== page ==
In addition to the lessons that students learn about gardening techniques and dietary benefits of eating healthier, Hebert said, the School Gardens Initiative concurrently teaches students lessons in English, mathematics and science skills as well as character-building social skills.
“We want the garden to be a component of classroom curriculum and nutritional education with the garden being the outdoor laboratory,” Hebert said. “But in all our schools, either community service or service learning is a component of their garden.”
“Each month learning about how to tend to a garden, nutritional lessons and all about local farmers has been a joy. I have watched my class soak up the information like sponges and take that knowledge and apply it to our beautiful garden at school,” said Cathedral Carmel educator Courtney Green. “This program has also ignited a spark in my students and inspired them to eat better and shop locally.”
The program has continued despite COVID-19 restrictions. Hebert said plans for the 2022-23 school year include returning in-person to the schools in the fall with monthly visits from local master gardeners to aid each of the participating students with their own container garden. During the COVID-19 pandemic, instructors, AgCenter agents and Master Gardener advisors resorted to virtual means to keep an eye on the school gardens.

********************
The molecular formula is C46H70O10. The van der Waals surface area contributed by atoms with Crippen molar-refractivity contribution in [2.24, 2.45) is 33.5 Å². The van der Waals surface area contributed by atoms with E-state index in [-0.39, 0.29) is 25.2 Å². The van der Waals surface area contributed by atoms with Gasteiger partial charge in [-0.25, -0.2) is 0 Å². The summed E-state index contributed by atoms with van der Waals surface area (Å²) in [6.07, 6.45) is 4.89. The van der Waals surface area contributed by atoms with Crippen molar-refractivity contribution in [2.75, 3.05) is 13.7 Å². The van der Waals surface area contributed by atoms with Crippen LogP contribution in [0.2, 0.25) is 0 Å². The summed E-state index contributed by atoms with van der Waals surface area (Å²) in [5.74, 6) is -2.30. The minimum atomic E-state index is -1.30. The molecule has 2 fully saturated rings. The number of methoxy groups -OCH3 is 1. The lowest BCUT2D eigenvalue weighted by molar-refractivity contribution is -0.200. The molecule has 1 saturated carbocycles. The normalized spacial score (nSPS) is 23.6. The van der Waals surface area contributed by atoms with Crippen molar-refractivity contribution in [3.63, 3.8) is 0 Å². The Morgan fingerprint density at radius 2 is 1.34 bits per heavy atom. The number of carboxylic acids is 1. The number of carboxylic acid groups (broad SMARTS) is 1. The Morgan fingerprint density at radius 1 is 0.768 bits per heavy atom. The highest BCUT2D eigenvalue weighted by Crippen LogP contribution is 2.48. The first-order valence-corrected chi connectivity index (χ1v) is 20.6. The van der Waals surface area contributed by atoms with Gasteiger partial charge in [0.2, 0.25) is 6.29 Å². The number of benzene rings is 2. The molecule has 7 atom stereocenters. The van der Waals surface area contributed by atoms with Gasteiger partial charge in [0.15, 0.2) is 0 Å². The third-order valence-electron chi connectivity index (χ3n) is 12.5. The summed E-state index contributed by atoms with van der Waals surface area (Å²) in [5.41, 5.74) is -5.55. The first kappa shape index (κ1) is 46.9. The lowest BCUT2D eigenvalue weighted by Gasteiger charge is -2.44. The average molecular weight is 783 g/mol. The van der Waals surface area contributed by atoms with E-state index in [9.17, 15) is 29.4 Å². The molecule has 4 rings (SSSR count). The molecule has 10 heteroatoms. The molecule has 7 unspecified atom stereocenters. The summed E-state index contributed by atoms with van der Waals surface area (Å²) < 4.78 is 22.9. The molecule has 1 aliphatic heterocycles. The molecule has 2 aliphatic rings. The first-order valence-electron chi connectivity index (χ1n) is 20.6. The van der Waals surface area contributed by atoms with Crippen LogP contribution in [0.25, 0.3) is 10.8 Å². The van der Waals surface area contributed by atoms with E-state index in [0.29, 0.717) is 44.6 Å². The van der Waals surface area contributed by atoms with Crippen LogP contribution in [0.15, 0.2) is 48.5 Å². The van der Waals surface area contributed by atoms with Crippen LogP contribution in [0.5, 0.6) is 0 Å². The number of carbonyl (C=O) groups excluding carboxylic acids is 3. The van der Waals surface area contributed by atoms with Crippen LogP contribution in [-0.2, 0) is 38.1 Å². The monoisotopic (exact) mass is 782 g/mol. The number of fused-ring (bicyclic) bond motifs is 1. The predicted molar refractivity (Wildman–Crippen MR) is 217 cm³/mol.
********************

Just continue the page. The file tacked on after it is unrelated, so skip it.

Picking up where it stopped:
Aiesha Broussard, mother of a Green T. Lindon Elementary student, told the AgCenter that the School Garden Initiative made a major impact on her 7-year-old daughter during the last school year.
“She has learned several skills such as patience, compassion, teamwork, bonding and most important--responsibility. Overall, gardening in the school system has taught my daughter to demonstrate a positive attitude and achievements,” Broussard said.